Intrarenal reflux, an overlooked entity — retrospective analysis of 1,166 voiding cysturethrographies in children
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The significance of intrarenal reflux as a risk factor for renal scarring and hypertension has been discussed. Fluoroscopic detection of intrarenal reflux depends on the equipment, the training of the radiologists and the timing of spot film acquisition.
To evaluate the prevalence of intrarenal reflux and its association with age, gender, grade of vesico-uretero-renal reflux and the renal segments affected.
Materials and methods
We retrospectively analysed 1,166 voiding cysturethrographies. Patients’ ages ranged from 1 day old to 19 years old. Vesico-uretero-renal reflux was detected in 209 female and 164 male patients using a standardised technique with digital pulsed fluoroscopy. The point in time and grade of reflux were documented with spot films. All radiographs showing reflux were assessed for the occurrence of intrarenal reflux.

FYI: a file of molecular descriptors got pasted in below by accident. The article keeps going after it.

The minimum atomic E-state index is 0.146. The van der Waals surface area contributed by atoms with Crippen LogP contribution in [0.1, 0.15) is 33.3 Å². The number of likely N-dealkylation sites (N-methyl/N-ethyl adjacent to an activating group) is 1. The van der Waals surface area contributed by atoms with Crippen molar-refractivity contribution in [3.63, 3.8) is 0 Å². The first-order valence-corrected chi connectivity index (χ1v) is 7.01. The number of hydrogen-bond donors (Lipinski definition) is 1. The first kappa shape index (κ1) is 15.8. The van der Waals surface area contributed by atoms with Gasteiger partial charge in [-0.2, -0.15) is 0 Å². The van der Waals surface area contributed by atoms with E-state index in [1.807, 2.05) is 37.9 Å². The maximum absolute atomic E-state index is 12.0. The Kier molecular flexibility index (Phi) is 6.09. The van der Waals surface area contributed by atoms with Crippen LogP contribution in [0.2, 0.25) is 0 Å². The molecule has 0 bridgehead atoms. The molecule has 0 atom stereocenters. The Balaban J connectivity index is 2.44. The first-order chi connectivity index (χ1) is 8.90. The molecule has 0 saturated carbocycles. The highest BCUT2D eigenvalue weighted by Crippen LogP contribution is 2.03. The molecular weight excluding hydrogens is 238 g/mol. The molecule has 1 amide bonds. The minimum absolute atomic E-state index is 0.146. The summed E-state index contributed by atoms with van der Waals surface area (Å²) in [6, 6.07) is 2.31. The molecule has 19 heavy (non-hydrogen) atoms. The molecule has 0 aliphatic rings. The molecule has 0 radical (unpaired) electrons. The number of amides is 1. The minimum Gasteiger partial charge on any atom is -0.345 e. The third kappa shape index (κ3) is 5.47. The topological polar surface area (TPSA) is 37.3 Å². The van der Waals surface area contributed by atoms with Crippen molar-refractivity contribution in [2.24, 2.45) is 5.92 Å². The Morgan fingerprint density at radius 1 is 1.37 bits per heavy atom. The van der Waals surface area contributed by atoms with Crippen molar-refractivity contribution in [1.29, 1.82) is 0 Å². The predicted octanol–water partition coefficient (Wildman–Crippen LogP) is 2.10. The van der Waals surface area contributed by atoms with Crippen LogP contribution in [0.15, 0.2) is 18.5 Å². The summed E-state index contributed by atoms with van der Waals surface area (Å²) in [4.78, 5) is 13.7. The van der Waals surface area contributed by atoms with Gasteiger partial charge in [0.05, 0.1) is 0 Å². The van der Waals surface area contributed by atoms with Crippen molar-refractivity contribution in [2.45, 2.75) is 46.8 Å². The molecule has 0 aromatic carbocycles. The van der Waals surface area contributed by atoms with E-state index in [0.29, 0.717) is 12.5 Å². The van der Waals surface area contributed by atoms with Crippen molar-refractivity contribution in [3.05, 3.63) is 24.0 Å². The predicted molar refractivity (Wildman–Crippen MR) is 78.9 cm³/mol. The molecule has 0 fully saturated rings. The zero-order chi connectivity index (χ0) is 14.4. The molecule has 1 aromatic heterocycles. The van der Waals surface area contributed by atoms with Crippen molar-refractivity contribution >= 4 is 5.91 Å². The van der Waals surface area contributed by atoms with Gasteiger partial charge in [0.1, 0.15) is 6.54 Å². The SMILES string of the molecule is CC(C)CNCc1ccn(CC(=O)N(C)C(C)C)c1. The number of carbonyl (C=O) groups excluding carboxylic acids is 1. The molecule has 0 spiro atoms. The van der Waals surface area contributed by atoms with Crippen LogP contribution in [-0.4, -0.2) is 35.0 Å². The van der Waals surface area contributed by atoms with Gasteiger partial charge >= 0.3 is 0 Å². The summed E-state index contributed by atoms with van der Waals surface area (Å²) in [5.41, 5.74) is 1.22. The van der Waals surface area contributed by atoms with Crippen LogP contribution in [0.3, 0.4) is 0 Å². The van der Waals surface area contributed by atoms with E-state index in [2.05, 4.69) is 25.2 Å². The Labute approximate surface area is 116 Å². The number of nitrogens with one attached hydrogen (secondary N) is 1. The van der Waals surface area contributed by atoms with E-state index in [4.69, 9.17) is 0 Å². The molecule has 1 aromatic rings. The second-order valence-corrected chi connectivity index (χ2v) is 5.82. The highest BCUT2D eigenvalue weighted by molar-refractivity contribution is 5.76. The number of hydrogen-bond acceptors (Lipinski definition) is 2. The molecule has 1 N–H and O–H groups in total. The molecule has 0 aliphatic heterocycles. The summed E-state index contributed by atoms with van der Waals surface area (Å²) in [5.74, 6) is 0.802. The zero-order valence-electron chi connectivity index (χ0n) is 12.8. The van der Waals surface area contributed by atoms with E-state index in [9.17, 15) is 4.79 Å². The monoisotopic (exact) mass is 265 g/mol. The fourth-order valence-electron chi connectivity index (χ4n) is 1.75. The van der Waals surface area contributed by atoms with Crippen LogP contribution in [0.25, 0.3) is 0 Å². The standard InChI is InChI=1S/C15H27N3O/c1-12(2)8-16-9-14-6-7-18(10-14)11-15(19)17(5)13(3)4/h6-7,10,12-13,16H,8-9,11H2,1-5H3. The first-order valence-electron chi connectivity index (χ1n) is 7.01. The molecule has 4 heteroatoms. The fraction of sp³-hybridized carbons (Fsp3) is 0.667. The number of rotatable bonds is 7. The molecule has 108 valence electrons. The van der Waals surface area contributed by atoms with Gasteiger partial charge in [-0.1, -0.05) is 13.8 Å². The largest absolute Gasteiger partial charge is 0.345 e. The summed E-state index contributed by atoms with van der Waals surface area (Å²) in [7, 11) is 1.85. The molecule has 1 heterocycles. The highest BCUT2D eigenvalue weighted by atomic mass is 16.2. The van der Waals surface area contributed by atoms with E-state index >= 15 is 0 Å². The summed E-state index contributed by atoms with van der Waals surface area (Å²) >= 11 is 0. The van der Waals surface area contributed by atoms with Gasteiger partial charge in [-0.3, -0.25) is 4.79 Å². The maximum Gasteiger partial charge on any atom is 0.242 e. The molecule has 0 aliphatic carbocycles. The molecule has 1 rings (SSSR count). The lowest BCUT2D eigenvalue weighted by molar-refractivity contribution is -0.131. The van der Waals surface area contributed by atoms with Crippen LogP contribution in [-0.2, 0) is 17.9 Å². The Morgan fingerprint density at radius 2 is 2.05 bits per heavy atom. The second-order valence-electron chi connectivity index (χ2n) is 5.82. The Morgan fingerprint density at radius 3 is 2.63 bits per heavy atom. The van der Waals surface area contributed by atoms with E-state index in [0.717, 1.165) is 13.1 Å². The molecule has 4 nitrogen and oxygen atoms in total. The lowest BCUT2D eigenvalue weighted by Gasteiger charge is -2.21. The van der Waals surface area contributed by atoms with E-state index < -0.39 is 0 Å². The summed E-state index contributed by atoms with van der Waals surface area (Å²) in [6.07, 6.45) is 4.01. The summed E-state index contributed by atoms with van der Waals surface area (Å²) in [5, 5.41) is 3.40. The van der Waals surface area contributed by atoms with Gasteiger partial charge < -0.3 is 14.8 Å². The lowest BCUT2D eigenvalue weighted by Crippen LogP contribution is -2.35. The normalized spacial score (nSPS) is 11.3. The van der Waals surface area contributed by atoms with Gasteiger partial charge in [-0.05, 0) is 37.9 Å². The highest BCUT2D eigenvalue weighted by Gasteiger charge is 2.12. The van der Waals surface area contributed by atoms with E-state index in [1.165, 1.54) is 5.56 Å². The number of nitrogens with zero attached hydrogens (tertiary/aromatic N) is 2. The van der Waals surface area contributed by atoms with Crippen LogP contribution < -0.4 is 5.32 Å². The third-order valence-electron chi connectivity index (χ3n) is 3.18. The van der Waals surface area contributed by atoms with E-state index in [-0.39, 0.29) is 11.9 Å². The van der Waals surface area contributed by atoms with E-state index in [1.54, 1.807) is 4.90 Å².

Intrarenal reflux was detected in 41 of 373 (11%) patients with vesico-uretero-renal reflux. Unilateral intrarenal reflux was found in 30 patients and bilateral in 11. The left kidney was more frequently affected than the right (31 versus 21). Only patients younger than 9 years of age were affected (mean age: 1.6 years, median: 0.8 years). Intrarenal reflux was independent of gender and was most frequently observed in grade IV reflux (59.6%) and less often in grade V (23.1%) and grade III (17.3%).
Intrarenal reflux in this study was detected in 11% of patients with vesico-uretero-renal reflux, predominantly with reflux grade IV and in patients younger than 4 years old.
KeywordsAdolescents Children Intrarenal reflux Renal scarring Vesico-uretero-renal reflux Voiding cysturethrography
Compliance with ethical standards
Conflicts of interest
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